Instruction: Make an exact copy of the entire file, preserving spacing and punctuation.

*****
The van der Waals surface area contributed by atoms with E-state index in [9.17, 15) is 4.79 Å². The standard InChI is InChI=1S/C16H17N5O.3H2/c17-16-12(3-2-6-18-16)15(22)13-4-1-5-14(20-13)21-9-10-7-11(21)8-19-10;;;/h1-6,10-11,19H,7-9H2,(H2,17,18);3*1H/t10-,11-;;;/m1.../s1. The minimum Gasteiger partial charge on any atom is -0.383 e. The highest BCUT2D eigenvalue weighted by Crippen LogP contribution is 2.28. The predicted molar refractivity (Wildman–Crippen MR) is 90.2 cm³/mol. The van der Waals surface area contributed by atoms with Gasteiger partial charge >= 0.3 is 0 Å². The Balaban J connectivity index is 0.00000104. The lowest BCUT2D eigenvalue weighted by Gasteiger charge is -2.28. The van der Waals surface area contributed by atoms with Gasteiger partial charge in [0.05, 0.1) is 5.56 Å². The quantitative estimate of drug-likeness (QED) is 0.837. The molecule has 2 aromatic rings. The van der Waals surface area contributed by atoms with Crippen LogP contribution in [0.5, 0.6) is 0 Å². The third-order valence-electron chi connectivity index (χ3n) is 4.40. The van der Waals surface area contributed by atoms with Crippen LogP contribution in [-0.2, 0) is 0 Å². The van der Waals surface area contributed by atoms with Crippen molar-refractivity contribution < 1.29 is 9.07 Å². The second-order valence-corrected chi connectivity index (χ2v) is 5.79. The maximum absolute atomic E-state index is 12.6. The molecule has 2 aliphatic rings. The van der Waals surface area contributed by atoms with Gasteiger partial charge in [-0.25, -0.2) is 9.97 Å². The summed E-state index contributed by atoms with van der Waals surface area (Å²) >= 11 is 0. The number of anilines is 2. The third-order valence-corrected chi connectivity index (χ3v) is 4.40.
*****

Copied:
The van der Waals surface area contributed by atoms with E-state index in [9.17, 15) is 4.79 Å². The standard InChI is InChI=1S/C16H17N5O.3H2/c17-16-12(3-2-6-18-16)15(22)13-4-1-5-14(20-13)21-9-10-7-11(21)8-19-10;;;/h1-6,10-11,19H,7-9H2,(H2,17,18);3*1H/t10-,11-;;;/m1.../s1. The minimum Gasteiger partial charge on any atom is -0.383 e. The highest BCUT2D eigenvalue weighted by Crippen LogP contribution is 2.28. The predicted molar refractivity (Wildman–Crippen MR) is 90.2 cm³/mol. The van der Waals surface area contributed by atoms with Gasteiger partial charge >= 0.3 is 0 Å². The Balaban J connectivity index is 0.00000104. The lowest BCUT2D eigenvalue weighted by Gasteiger charge is -2.28. The van der Waals surface area contributed by atoms with Gasteiger partial charge in [0.05, 0.1) is 5.56 Å². The quantitative estimate of drug-likeness (QED) is 0.837. The molecule has 2 aromatic rings. The van der Waals surface area contributed by atoms with Crippen LogP contribution in [0.5, 0.6) is 0 Å². The third-order valence-electron chi connectivity index (χ3n) is 4.40. The van der Waals surface area contributed by atoms with Crippen LogP contribution in [-0.2, 0) is 0 Å². The van der Waals surface area contributed by atoms with Crippen molar-refractivity contribution < 1.29 is 9.07 Å². The second-order valence-corrected chi connectivity index (χ2v) is 5.79. The maximum absolute atomic E-state index is 12.6. The molecule has 2 aliphatic rings. The van der Waals surface area contributed by atoms with Gasteiger partial charge in [-0.25, -0.2) is 9.97 Å². The summed E-state index contributed by atoms with van der Waals surface area (Å²) >= 11 is 0. The number of anilines is 2. The third-order valence-corrected chi connectivity index (χ3v) is 4.40.